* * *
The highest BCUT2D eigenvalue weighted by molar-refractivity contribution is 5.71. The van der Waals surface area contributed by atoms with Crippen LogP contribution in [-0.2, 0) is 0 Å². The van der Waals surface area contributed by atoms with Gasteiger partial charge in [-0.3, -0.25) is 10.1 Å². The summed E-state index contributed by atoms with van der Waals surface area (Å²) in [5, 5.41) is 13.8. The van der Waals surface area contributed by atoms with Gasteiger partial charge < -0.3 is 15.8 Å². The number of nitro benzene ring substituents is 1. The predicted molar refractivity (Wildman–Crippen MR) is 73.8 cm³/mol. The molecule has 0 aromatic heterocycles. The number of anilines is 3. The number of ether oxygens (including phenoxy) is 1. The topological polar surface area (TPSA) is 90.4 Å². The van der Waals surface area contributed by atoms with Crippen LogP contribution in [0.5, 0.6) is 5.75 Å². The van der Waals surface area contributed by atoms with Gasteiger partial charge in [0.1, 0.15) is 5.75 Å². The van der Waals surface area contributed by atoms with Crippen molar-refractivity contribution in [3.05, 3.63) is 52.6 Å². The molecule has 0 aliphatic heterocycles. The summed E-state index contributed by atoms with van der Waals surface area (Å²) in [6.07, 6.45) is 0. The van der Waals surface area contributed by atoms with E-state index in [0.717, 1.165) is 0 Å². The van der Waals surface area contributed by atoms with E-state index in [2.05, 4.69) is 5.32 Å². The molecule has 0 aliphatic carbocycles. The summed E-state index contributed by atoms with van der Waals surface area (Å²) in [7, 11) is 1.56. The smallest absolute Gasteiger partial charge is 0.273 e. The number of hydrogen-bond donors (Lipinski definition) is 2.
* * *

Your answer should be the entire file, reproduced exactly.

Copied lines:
The highest BCUT2D eigenvalue weighted by molar-refractivity contribution is 5.71. The van der Waals surface area contributed by atoms with Crippen LogP contribution in [-0.2, 0) is 0 Å². The van der Waals surface area contributed by atoms with Gasteiger partial charge in [-0.3, -0.25) is 10.1 Å². The summed E-state index contributed by atoms with van der Waals surface area (Å²) in [5, 5.41) is 13.8. The van der Waals surface area contributed by atoms with Gasteiger partial charge < -0.3 is 15.8 Å². The number of nitro benzene ring substituents is 1. The predicted molar refractivity (Wildman–Crippen MR) is 73.8 cm³/mol. The molecule has 0 aromatic heterocycles. The number of anilines is 3. The number of ether oxygens (including phenoxy) is 1. The topological polar surface area (TPSA) is 90.4 Å². The van der Waals surface area contributed by atoms with Crippen LogP contribution in [0.5, 0.6) is 5.75 Å². The van der Waals surface area contributed by atoms with Gasteiger partial charge in [0.1, 0.15) is 5.75 Å². The van der Waals surface area contributed by atoms with Crippen molar-refractivity contribution in [3.05, 3.63) is 52.6 Å². The molecule has 0 aliphatic heterocycles. The summed E-state index contributed by atoms with van der Waals surface area (Å²) in [6.07, 6.45) is 0. The van der Waals surface area contributed by atoms with E-state index in [0.717, 1.165) is 0 Å². The van der Waals surface area contributed by atoms with E-state index in [2.05, 4.69) is 5.32 Å². The molecule has 0 aliphatic carbocycles. The summed E-state index contributed by atoms with van der Waals surface area (Å²) in [7, 11) is 1.56. The smallest absolute Gasteiger partial charge is 0.273 e. The number of hydrogen-bond donors (Lipinski definition) is 2.